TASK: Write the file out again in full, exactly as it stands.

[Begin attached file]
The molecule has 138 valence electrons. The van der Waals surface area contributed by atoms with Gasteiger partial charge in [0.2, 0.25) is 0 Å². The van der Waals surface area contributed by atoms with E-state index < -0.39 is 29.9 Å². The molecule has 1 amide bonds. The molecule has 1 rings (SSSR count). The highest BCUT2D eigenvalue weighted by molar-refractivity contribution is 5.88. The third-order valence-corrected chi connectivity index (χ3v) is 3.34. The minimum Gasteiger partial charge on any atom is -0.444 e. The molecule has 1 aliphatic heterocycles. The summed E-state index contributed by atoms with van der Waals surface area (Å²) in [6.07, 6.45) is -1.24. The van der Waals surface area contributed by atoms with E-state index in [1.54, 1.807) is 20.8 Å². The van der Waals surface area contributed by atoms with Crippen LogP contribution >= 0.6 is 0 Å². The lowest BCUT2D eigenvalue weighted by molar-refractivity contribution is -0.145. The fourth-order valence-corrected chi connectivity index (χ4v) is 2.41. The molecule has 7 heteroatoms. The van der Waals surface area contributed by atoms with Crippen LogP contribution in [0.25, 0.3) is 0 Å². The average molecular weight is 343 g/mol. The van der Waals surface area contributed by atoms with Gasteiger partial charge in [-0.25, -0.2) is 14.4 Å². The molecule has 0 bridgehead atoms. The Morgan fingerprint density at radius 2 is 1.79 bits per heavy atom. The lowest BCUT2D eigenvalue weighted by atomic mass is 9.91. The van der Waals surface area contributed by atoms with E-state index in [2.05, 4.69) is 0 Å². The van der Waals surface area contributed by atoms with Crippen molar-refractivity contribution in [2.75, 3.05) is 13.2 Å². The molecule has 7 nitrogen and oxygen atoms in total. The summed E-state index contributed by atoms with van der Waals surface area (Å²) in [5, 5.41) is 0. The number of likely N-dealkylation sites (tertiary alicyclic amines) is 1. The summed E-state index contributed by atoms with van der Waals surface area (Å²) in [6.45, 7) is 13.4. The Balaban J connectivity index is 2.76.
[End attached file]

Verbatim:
The molecule has 138 valence electrons. The van der Waals surface area contributed by atoms with Gasteiger partial charge in [0.2, 0.25) is 0 Å². The van der Waals surface area contributed by atoms with E-state index < -0.39 is 29.9 Å². The molecule has 1 amide bonds. The molecule has 1 rings (SSSR count). The highest BCUT2D eigenvalue weighted by molar-refractivity contribution is 5.88. The third-order valence-corrected chi connectivity index (χ3v) is 3.34. The minimum Gasteiger partial charge on any atom is -0.444 e. The molecule has 1 aliphatic heterocycles. The summed E-state index contributed by atoms with van der Waals surface area (Å²) in [6.07, 6.45) is -1.24. The van der Waals surface area contributed by atoms with E-state index in [1.54, 1.807) is 20.8 Å². The van der Waals surface area contributed by atoms with Crippen LogP contribution >= 0.6 is 0 Å². The lowest BCUT2D eigenvalue weighted by molar-refractivity contribution is -0.145. The fourth-order valence-corrected chi connectivity index (χ4v) is 2.41. The molecule has 7 heteroatoms. The van der Waals surface area contributed by atoms with Crippen LogP contribution in [0.25, 0.3) is 0 Å². The average molecular weight is 343 g/mol. The van der Waals surface area contributed by atoms with Gasteiger partial charge in [-0.25, -0.2) is 14.4 Å². The molecule has 0 bridgehead atoms. The Morgan fingerprint density at radius 2 is 1.79 bits per heavy atom. The lowest BCUT2D eigenvalue weighted by atomic mass is 9.91. The van der Waals surface area contributed by atoms with E-state index in [2.05, 4.69) is 0 Å². The van der Waals surface area contributed by atoms with Crippen molar-refractivity contribution in [2.75, 3.05) is 13.2 Å². The molecule has 7 nitrogen and oxygen atoms in total. The summed E-state index contributed by atoms with van der Waals surface area (Å²) in [5, 5.41) is 0. The number of likely N-dealkylation sites (tertiary alicyclic amines) is 1. The summed E-state index contributed by atoms with van der Waals surface area (Å²) in [6.45, 7) is 13.4. The Balaban J connectivity index is 2.76.